I am often a put it out there kind of person so that others don't feel they have to hide from the struggles they may endure themselves. I have learned over many years that controlling ones life and the things you wish could or couldn't happen isn't reality. At this point in time I feel I need to be real again with myself to help the healing process within.
I've struggled now through postpartum anxiety with two children, while this time around it became a little more depressed moods mixed with it. I am writing this post today for myself and other moms who need support from their partners, family members and friends, with the hopes I can help someone who may be in the midst of the hard times after having a baby. I want to focus on embracing the joys of what mothering can bring for ME as an individual, instead of being consumed by the constant worries and negative thoughts of how mothering is SUPPOSED to be.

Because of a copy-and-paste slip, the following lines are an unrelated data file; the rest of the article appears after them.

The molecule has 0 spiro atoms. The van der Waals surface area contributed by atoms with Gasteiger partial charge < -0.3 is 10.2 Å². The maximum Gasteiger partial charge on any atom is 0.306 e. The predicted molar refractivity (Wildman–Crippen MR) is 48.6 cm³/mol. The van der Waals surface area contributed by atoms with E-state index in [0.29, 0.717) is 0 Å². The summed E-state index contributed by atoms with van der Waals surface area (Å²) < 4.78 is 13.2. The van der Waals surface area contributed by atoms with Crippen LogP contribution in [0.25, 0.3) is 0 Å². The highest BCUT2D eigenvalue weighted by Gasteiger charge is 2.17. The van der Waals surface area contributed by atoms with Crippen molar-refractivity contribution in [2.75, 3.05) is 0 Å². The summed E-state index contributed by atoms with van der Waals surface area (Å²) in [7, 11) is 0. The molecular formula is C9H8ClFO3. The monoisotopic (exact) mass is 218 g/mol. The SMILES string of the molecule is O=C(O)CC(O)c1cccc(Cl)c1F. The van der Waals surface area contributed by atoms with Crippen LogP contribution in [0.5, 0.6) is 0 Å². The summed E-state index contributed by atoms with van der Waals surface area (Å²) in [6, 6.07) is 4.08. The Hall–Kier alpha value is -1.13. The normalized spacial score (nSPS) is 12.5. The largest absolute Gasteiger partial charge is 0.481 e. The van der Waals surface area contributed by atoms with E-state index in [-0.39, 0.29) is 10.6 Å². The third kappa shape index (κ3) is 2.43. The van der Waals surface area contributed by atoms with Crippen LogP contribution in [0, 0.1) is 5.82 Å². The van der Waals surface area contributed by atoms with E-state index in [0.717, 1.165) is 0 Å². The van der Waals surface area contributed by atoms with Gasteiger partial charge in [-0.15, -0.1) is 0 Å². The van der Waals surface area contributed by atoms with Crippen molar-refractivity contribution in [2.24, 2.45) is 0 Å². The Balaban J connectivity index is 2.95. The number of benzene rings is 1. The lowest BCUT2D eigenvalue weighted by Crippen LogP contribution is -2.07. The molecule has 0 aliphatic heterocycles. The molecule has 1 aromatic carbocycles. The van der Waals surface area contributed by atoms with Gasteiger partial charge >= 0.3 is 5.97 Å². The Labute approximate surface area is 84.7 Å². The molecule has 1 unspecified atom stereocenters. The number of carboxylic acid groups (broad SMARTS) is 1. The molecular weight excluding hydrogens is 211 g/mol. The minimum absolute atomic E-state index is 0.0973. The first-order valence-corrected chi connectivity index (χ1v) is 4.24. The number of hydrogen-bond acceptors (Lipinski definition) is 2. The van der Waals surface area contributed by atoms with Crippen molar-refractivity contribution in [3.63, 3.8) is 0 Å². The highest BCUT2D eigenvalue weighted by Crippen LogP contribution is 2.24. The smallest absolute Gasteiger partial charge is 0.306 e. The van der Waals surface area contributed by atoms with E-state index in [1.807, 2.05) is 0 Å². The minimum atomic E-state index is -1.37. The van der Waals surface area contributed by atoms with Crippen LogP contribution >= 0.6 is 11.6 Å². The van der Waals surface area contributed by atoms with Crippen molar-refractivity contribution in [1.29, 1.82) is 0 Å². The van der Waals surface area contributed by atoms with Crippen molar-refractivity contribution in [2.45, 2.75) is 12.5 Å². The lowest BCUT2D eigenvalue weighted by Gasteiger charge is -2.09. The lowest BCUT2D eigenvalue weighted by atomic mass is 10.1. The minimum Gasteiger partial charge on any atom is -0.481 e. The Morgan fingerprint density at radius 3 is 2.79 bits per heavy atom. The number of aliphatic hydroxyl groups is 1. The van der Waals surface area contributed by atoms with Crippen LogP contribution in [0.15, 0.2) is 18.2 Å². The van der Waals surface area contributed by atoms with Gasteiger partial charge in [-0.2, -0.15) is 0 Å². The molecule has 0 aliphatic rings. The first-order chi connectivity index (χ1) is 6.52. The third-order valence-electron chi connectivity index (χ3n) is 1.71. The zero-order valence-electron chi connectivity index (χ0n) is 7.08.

This go around after having my daughter, all I wanted to do was hide that once again, I was plagued by thoughts that would just continue to swirl around in my head often times leaving me paralyzed in moving forward with any decisions. To my close family and some friends they saw it, they saw the swirl, the stress of wanting everything to flow and go as planned, the pain that comes with the anxious days and all the tears. The tears because you can't get your own thoughts together enough to even express what you need/feel/want and don't even know where to begin.
I've had to spend some time looking into what my anxiety actually looks like and what it is that I want others to understand in order to help. There was no real easy way to explain to others what the daily struggles were with this awful inability to think straight, often times leaving myself and family and friends at a loss some days on how to help. I have identified some of the basics, the basics I am becoming aware I struggle with still, in hopes that some of you won't feel alone in those lonely, yet not always alone, moments motherhood brings. I continue daily to use coping skills I've learned to lessen the anxious feelings, but I understand now that it may always be there when all I've wanted is for it to go away and just let me relax!